'Return to Work in Four Hours', says Mamata as Bengal Doctors' Protest Snowballs

Chief minister Mamata Banerjee warned agitating doctors of penalties and called the strikes a 'political conspiracy'.

New Delhi: Three days after West Bengal doctors began their agitation in protest against the alleged assault on a junior doctor at a Kolkata hospital by members of a deceased patient’s aggrieved family, state chief minister Mamata Banerjee told them to return to work on Thursday or risk facing penalties.

The protesting doctors have refused to call off their strike despite the four-hour ultimatum given by the TMC supremo.

Doctors of 13 medical colleges and hospitals as well as six district hospitals have been on strike since Monday, when relatives of a 77-year-old patient, who died at the NRS Medical College and Hospital on Monday, reportedly attacked the doctors. Two interns were seriously injured. One is in the intensive care unit while the other has sustained a fractured skull and is in a coma after being hit with a brick.

On Thursday, Mamata, who has the state’s health portfolio with her, said the strikes were a ‘political conspiracy‘ engineered by opposition parties – Bharatiya Janata Party (BJP) and Communist Party of India (Marxist).

The health department had issued a statement on Wednesday as well, telling doctors to “immediately withdraw the agitation and restore normalcy in the essential service to the citizens at the earliest”.

The incident has already seen much bickering and opportunism by opposition parties. While Mamata is visibly pressurising the doctors to stop their agitation, they have criticised her for not visiting the injured doctors yet and have called for her to resign.

Congress MP Adhir Chowdhury has written to Prime Minister Narendra Modi, asking for his intervention.Mukul Roy, a former Trinamool Congress leader and now one of the BJP’s most prominent faces in Bengal, has said that the TMC itself is behind the attack on doctors.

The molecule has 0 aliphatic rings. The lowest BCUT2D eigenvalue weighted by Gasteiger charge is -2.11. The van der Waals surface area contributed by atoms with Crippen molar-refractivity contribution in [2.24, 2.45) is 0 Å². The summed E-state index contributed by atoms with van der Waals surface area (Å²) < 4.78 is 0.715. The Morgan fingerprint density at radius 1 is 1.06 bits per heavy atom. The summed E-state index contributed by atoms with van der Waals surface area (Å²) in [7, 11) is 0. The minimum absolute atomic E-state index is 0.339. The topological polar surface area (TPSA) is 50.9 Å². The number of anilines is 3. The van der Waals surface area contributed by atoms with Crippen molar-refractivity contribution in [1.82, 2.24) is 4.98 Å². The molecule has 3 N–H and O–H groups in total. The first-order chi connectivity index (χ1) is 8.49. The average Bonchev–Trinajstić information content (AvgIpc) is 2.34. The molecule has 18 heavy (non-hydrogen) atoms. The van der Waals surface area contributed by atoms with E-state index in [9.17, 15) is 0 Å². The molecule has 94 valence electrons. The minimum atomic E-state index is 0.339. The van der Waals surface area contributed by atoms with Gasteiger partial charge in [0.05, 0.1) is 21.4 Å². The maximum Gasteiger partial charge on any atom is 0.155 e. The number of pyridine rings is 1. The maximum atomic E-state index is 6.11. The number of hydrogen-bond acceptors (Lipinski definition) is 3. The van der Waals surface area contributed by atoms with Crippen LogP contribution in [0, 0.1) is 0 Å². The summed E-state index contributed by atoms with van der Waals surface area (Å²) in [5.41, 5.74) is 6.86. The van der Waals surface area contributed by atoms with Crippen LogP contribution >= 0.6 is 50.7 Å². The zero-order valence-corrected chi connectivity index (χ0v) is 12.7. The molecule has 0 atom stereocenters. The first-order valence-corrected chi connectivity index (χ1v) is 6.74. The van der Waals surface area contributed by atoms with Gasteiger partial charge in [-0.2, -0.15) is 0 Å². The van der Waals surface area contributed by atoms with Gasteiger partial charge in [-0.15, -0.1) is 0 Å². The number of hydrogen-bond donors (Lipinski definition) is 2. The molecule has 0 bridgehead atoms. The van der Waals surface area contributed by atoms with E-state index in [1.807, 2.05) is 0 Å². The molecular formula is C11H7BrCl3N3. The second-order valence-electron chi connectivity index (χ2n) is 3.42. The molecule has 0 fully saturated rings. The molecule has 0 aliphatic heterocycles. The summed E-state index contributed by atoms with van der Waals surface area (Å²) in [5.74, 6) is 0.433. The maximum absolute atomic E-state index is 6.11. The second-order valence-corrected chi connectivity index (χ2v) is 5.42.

Meanwhile, doctors protesting in Burdwan Medical College and Midnapore Medical College were allegedly attacked. There was also a fire at the boys hostel of the Calcutta National Medical College. A local politician allegedly led the agitation at Burdwan Medical College.

Members of the Resident Doctors' Association of AIIMS in New Delhi wear bandages as a mark of protest on Thursday.

Members of the Resident Doctors’ Association of AIIMS in New Delhi wear bandages as a mark of protest on Thursday. Photo: Twitter/@ANI

Across India, doctors have been attacked time and again by the angry families of patients for years. The high cost of medical care, especially at private hospitals, is a common trigger for such bursts of violence and anger, which often occur after a patient dies while in treatment. Doctors are then accused of having been negligent or careless.

On the other hand, doctors work under stressful conditions for long hours and with insufficient pay. Major protests by doctors against violence by patients’ families took place in 2017, starting in Maharashtra and spreading across the country, when again, doctors had been assaulted by patients’ families.

Also read: Even After Payal Tadvi’s Death, Doctors’ Body Unconvinced of Caste Discrimination

In this current protests in Bengal, emergency wards, outdoor facilities and pathological units of most of state-run medical college hospitals have reportedly been closed, severely affecting healthcare.

Meanwhile, the Indian Medical Association has called for a nationwide protest on Friday. Doctors in Delhi’s AIIMS wore helmets and black bands to work in solidarity with their Bengal counterparts.

The medical community has recently also seen protests against casteism, triggered by the suicide of Payal Tadvi, a young oppressed caste Muslim gynaecologist in Maharashtra, who had complained of caste-based harassment by three women doctors.